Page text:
It's been said that the whole of the journey is not merely the destination but also the road taken. With these guys, the road would be taken, literally, then hidden, sold to the highest bidder, never to be seen by its friends or family ever again.
-John Murphy, Bartender at Bulfinche's Pub
The little hand on the clock was on seven and the big hand had just passed the twelve. Both my hands were resting on the bar top. Except for Fred pacing in the corner, I was looking out over an empty pub. I had gotten up early for nothing. Nobody had shown yet. Somehow, even the ordinary people walking by on the Manhattan streets outside knew to avoid us today. Or it could be the fact that most people don't start drinking this early on a work morning.
If only they knew, the time of day wouldn't matter and I probably wouldn't be able to handle all the business.
I had always heard the saying that all the world loves a fool. If that were true, love should have been thick in the air, but instead all I smelt were Fred's hooves. That particular aroma was laced with the lingering stench of fear and paranoia.
Justified emotions, considering who was on their way here. Not exactly A-list people. I doubt most of them even made a Z-list. Some of them don't technically qualify as people, but each of them is an expert, a master of their craft. Individually, each could do more damage than a tornado. Together, the havoc they could wreak made brave men tremble and sane people leave town.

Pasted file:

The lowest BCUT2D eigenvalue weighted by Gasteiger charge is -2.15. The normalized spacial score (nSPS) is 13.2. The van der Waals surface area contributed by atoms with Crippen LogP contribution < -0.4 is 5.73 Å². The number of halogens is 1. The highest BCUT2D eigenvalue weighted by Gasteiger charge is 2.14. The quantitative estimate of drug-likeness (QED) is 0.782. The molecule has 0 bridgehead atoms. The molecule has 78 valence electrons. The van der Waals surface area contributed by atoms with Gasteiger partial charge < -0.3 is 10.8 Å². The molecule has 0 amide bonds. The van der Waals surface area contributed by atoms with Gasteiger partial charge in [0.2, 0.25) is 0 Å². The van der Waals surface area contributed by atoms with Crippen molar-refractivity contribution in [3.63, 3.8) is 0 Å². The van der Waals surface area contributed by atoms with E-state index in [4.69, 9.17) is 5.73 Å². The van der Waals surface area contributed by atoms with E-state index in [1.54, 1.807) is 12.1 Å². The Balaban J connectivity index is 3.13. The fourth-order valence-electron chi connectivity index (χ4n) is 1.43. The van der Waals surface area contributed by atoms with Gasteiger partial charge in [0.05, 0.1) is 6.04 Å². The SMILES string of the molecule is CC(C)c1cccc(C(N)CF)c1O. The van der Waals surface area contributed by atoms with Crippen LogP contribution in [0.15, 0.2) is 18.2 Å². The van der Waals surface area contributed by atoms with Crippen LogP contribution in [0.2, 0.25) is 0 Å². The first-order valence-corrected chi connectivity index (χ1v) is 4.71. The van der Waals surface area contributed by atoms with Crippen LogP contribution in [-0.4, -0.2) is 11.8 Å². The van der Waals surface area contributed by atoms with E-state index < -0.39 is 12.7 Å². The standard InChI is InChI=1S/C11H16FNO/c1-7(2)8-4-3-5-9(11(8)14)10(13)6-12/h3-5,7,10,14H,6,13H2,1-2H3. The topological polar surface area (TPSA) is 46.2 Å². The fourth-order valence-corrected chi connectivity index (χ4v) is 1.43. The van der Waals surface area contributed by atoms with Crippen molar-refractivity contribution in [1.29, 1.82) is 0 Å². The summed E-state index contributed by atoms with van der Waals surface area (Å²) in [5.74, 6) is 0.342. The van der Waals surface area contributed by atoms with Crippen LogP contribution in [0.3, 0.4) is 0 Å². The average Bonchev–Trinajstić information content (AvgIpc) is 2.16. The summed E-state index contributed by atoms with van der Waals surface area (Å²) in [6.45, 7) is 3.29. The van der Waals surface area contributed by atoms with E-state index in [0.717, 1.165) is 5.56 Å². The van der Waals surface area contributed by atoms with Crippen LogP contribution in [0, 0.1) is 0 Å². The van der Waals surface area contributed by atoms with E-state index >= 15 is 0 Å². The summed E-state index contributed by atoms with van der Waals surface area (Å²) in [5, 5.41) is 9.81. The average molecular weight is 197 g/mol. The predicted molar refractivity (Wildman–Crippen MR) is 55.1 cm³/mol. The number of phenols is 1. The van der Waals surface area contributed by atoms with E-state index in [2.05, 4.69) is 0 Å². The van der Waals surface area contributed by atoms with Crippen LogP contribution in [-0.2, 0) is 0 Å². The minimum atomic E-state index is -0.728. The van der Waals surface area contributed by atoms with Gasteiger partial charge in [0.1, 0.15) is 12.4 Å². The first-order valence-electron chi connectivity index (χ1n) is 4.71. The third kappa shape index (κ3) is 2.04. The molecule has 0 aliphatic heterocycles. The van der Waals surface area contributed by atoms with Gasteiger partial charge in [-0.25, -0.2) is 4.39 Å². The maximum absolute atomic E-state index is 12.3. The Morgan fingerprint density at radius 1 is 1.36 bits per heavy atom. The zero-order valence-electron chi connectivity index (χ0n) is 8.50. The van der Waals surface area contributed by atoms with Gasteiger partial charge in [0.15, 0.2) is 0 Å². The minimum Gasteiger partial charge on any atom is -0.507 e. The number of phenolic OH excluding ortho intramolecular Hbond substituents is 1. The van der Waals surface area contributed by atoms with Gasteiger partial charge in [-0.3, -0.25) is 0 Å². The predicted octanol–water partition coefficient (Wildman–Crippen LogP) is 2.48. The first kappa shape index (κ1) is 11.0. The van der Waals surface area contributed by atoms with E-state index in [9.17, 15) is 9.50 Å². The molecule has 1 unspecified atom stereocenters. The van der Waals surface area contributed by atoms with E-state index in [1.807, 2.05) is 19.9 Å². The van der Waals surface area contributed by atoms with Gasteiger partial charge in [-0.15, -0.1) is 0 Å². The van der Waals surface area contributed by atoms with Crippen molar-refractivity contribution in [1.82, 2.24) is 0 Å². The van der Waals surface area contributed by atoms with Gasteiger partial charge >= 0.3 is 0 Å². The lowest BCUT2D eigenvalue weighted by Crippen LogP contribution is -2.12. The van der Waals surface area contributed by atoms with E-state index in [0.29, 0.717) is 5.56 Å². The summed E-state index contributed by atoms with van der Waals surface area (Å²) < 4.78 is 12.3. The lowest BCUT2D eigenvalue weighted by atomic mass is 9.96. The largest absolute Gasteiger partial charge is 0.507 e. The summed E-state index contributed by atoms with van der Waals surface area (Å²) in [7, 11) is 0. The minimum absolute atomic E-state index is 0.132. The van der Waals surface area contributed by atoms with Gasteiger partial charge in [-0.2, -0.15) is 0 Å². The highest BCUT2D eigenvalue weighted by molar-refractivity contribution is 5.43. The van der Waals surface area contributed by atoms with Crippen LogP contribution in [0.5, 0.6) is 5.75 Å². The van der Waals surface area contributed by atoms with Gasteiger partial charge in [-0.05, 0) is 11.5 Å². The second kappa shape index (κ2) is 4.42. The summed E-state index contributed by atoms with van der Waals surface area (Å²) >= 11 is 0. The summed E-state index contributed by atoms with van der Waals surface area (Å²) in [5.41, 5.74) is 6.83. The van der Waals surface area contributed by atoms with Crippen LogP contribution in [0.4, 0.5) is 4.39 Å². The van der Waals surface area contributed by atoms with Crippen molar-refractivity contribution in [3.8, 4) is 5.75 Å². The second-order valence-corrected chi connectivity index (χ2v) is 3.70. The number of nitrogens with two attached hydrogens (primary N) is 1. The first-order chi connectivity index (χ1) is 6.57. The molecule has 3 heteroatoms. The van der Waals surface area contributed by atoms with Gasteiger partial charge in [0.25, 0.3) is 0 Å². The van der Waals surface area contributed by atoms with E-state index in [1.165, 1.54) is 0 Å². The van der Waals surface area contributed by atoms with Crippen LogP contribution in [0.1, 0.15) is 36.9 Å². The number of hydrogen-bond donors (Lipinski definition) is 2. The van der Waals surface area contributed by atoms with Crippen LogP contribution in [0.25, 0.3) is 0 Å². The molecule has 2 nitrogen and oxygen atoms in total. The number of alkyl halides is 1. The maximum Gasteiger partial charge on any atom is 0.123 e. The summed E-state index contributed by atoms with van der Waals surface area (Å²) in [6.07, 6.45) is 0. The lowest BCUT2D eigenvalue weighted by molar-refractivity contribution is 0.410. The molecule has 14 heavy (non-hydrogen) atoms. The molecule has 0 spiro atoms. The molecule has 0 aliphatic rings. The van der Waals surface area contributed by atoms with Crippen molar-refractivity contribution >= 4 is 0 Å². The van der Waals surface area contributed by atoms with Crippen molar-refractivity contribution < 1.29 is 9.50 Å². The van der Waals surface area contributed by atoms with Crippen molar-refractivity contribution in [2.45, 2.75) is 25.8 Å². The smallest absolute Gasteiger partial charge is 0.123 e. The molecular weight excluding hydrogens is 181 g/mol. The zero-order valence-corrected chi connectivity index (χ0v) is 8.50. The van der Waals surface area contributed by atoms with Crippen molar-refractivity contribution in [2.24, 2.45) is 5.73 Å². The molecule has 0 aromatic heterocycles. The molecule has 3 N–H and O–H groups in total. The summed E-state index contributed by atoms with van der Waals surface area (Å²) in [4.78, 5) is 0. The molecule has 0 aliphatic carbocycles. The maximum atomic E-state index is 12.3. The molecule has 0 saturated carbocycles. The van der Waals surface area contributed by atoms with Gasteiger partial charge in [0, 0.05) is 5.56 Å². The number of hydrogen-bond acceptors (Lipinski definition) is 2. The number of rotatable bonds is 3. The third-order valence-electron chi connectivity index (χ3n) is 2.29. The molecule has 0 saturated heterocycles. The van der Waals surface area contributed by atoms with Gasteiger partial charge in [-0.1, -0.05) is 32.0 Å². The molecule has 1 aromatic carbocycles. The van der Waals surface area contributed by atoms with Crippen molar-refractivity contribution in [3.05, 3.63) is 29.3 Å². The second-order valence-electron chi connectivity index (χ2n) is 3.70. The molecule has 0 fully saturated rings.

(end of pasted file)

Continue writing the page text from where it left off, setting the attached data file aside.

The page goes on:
Sadly, I fall in neither the sane nor brave category. The only reason I was still around was I drew the short straw and got stuck working today. My name's Murphy and I tend bar here at Bulfinche's Pub, a little place at the end of the rainbow.
Three hundred and sixty four days out of the year I wouldn't trade my job for the pot of gold my boss used to buy the place. Today is April 1st , the one day I'd give up my post for a third class bus ticket to parts unknown. Except for Fred and me, the entire staff, even Hercules, demigod and bouncer, had fled Manhattan. Nobody was foolish enough to leave a forwarding address. Our regulars knew enough not to come within a mile of the place today. Many had gone into hiding.